Dublin mother-of-two Adrienne Murphy, whose 14-year-old son Caoimh is severely autistic, posted a video in which she makes an emotional plea for the HSE to provide her son with residential care on Tuesday evening.
She spoke of the harrowing conditions in which she and her two sons live.
“My name is Adrienne Murphy.
“I’m the mother of a beautiful, 14-year-old severely autistic boy called Caoimh. I have been fighting for him really hard for 15 years. I’ve managed to, despite the fact that he’s very severe, and incapable of speaking, I’ve managed to break him out of a locked-in state the past two years.
“I’ve taught him how to point out of a letter board, he has shown that he is highly intelligent and very sweet-natured, beautiful.
“He also experiences psychotic, regular, increasingly more violent, psychotic episodes where he is very, very self-injurious – smashing his hands against hard surfaces and beating his head off walls, to the point that he draws blood and bruises himself.
“And he’s violently aggressive towards me and me other son who’s also a minor, to the point that, in the last two years, we’ve had seven interventions by the emergency services, 999 calls having to be made from my home.
“The police, ambulances, the fire brigade, seven times I’ve been brought to A&E because of his violent behaviour is out of control.
“The last time he was removed from the house, I had to dial 999, he was smashing up the house, he was completely naked and completely insane.
“The police came and the ambulance, they grabbed him onto a trolley and they handcuffed him naked and they brought him from the house, screaming and shouting with a towel over his head to be brought to the A&E service for sedation.
“I spent a week with him on a ward in Crumlin’s Children Hospital during which time he had two further violent outbursts which required physical restraint, multiple security men and further sedation.
“But I was let go, after a week, and I had to bring him home and continue to look afar him. At that time, I requested…the HSE know I’ve been in a crisis for years. I requested emergency residential care for my son because clearly his needs are gone way beyond my ability to care for him at home, even though it’s heartbreaking for me and I wanted to keep him at home.”
“This is a picture of my beloved boy and what happened to his face last June, [inaudible] physical restraint, by black eye, that he’s lucky that his cheekbone wasn’t broken.
“I’m doing this [broadcast] because I was promised, the HSE promised me, four months ago, that funding was in place, that they realised, they said that they know we’re an emergency situation. That’s he’s gone to the top of their list for autistic, young people who require residential care.
“They said that the funding was in place, that funding isn’t an issue, they have the green light and the funding.
“Now, a service has been found, it can fit his needs, they have the expertise to deal with him and the experience, they’ve deemed him eligible for the service.
“There is a place for the service, there are vacancies at the service and last week I thought he was going to begin the admission into that placement.
“Instead, last week, a whole load of procedures, a very cruel email was sent to me, saying no, that is not the case. Many, many more procedures have to take place apparently even though huge amounts of information, professional reports about my son have gone to the service.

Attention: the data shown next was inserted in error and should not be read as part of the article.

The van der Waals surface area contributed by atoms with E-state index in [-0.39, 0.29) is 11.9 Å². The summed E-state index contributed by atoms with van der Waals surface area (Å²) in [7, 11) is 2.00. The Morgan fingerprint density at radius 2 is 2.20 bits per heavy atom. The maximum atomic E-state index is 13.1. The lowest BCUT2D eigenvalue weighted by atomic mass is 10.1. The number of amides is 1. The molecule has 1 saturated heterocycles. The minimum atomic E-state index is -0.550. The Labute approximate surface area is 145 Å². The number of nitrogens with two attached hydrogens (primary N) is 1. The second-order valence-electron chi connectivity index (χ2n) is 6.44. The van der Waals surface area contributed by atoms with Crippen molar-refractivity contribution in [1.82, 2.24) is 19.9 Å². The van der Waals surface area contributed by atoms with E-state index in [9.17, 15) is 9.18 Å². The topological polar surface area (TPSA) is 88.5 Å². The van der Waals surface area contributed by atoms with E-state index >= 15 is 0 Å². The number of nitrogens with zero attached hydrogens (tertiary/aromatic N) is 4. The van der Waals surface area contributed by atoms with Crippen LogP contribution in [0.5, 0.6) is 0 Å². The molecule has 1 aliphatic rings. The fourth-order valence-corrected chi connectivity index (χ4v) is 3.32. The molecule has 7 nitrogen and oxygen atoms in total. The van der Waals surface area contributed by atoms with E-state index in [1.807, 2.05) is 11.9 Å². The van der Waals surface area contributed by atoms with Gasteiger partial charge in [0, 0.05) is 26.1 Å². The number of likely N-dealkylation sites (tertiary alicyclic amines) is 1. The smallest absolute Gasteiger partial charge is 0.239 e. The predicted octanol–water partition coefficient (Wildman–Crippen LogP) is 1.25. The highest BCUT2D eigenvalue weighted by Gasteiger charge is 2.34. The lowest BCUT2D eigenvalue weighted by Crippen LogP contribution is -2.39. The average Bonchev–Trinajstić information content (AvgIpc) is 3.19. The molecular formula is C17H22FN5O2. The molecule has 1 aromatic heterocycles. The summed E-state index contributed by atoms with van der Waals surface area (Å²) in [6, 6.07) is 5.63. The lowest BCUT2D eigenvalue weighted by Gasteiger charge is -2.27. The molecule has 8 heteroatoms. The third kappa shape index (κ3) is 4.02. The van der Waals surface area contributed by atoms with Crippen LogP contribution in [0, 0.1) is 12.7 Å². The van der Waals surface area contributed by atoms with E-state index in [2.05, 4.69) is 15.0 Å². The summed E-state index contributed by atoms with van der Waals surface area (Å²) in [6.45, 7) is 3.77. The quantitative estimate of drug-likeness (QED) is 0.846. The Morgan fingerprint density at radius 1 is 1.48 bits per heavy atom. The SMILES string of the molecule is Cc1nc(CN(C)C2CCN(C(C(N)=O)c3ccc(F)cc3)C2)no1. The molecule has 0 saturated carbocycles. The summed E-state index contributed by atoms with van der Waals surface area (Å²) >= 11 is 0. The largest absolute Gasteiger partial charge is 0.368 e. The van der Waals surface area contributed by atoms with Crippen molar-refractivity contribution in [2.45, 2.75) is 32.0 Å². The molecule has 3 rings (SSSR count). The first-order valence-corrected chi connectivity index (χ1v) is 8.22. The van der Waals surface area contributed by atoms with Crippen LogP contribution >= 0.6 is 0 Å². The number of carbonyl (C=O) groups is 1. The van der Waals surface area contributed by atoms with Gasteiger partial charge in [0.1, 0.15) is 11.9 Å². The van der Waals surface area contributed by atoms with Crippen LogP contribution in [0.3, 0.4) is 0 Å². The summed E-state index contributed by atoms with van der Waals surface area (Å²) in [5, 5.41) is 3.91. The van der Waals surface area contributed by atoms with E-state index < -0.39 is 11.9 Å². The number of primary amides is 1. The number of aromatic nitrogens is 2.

“Now they say more observations of him in the home setting is required, they don’t know when that observation is going to take place, maybe weeks, sometime over the next weeks, and then maybe he might be suitable for a possible placement.
“I can’t do this anymore. I can’t do this for one more day.
“I know that there is an empty, standalone unit at that service that he could be brought to immediately.
“…we are living in brutalising, dehumanising conditions because Caoimh is, as well as being severely disable, he can’t even wash his own hands, he’s doubly incontinent at night.
“He’s nearly the same height as me by the way and extremely strong.
“…He’s locked at night, into a tiny, a tiny boxed bedroom. I’ve had to put padding on the door, I’ve had to put Perspex across the window.
“He’s locked in there at night because if he gets out at all, and I don’t hear him, I’m so exhausted, that if I don’t hear him he could easily come down, get knives, smash glasses.
“He’s doubly incontinent at night, including bowel movements twice at night. He has a commode in his room but he can’t use it independently, hygienically.
“If I don’t get up twice a night to help him which often I can’t, I’m just so exhausted, I will…and in fact, maybe six out of seven nights, I’ll open Caoimh’s door to find him covered in his own excrement in the morning.
“And he even eats his own excrement.”
About two hours ago, Ms Murphy updated her Facebook in which she wrote the following:
Caoimh and I are currently in Crumlin Children’s Hospital where we are being looked after by the wonderful staff here.
1. So far, so silent from the HSE. In spite of the mounting pressure neither Minister Harris’ office or the HSE has made any contact with me.
2. The HSE case workers dealing with Caoimh could have him sorted into the place for which he has been assessed as eligible, in minutes. But they won’t do it – the last contact from them about the residential place was that many more assessments needed to be made, there was no particular time period for these assessments (when pressed they said possibly sometime in the next few weeks), that he was not guaranteed a place there regardless and then there might be more assessments and other obstacles that needed to be overcome.
3. We are demanding that if any further assessments need to be made then they need to take place where Caoimh is safe – either at the residence in question or at Crumlin Children’s Hospital.